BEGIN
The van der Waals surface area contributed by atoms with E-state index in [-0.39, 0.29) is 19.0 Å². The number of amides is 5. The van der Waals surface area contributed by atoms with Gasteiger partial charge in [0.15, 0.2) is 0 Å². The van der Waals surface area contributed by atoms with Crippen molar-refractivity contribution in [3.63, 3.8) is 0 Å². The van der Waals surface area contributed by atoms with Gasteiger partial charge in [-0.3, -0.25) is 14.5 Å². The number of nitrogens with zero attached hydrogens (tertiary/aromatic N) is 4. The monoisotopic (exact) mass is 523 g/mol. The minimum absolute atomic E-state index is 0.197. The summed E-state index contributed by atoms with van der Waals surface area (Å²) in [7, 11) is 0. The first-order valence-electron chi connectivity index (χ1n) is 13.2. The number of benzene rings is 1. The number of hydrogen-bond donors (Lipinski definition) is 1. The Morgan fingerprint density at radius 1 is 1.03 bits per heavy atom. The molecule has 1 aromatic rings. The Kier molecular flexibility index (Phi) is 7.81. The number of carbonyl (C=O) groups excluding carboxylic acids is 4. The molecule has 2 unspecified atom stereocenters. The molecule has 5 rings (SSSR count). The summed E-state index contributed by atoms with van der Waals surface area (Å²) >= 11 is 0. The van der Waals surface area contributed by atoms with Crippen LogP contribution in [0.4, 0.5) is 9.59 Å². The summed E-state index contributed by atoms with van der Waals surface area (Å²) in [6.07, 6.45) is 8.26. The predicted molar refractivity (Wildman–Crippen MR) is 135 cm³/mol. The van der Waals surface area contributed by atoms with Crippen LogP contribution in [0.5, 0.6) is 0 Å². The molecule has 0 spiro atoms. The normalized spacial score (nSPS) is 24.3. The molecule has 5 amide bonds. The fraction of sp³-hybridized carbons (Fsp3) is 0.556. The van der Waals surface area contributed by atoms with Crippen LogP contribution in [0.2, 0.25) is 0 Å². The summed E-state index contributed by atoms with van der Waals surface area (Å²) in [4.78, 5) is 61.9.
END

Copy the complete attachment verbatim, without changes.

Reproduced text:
The van der Waals surface area contributed by atoms with E-state index in [-0.39, 0.29) is 19.0 Å². The number of amides is 5. The van der Waals surface area contributed by atoms with Gasteiger partial charge in [0.15, 0.2) is 0 Å². The van der Waals surface area contributed by atoms with Crippen molar-refractivity contribution in [3.63, 3.8) is 0 Å². The van der Waals surface area contributed by atoms with Gasteiger partial charge in [-0.3, -0.25) is 14.5 Å². The number of nitrogens with zero attached hydrogens (tertiary/aromatic N) is 4. The monoisotopic (exact) mass is 523 g/mol. The minimum absolute atomic E-state index is 0.197. The summed E-state index contributed by atoms with van der Waals surface area (Å²) in [7, 11) is 0. The first-order valence-electron chi connectivity index (χ1n) is 13.2. The number of benzene rings is 1. The number of hydrogen-bond donors (Lipinski definition) is 1. The Morgan fingerprint density at radius 1 is 1.03 bits per heavy atom. The molecule has 1 aromatic rings. The Kier molecular flexibility index (Phi) is 7.81. The number of carbonyl (C=O) groups excluding carboxylic acids is 4. The molecule has 2 unspecified atom stereocenters. The molecule has 5 rings (SSSR count). The summed E-state index contributed by atoms with van der Waals surface area (Å²) >= 11 is 0. The van der Waals surface area contributed by atoms with Crippen LogP contribution in [0.4, 0.5) is 9.59 Å². The summed E-state index contributed by atoms with van der Waals surface area (Å²) in [6.07, 6.45) is 8.26. The predicted molar refractivity (Wildman–Crippen MR) is 135 cm³/mol. The van der Waals surface area contributed by atoms with Crippen LogP contribution in [0.5, 0.6) is 0 Å². The molecule has 0 spiro atoms. The normalized spacial score (nSPS) is 24.3. The molecule has 5 amide bonds. The fraction of sp³-hybridized carbons (Fsp3) is 0.556. The van der Waals surface area contributed by atoms with Crippen LogP contribution in [0.2, 0.25) is 0 Å². The summed E-state index contributed by atoms with van der Waals surface area (Å²) in [4.78, 5) is 61.9.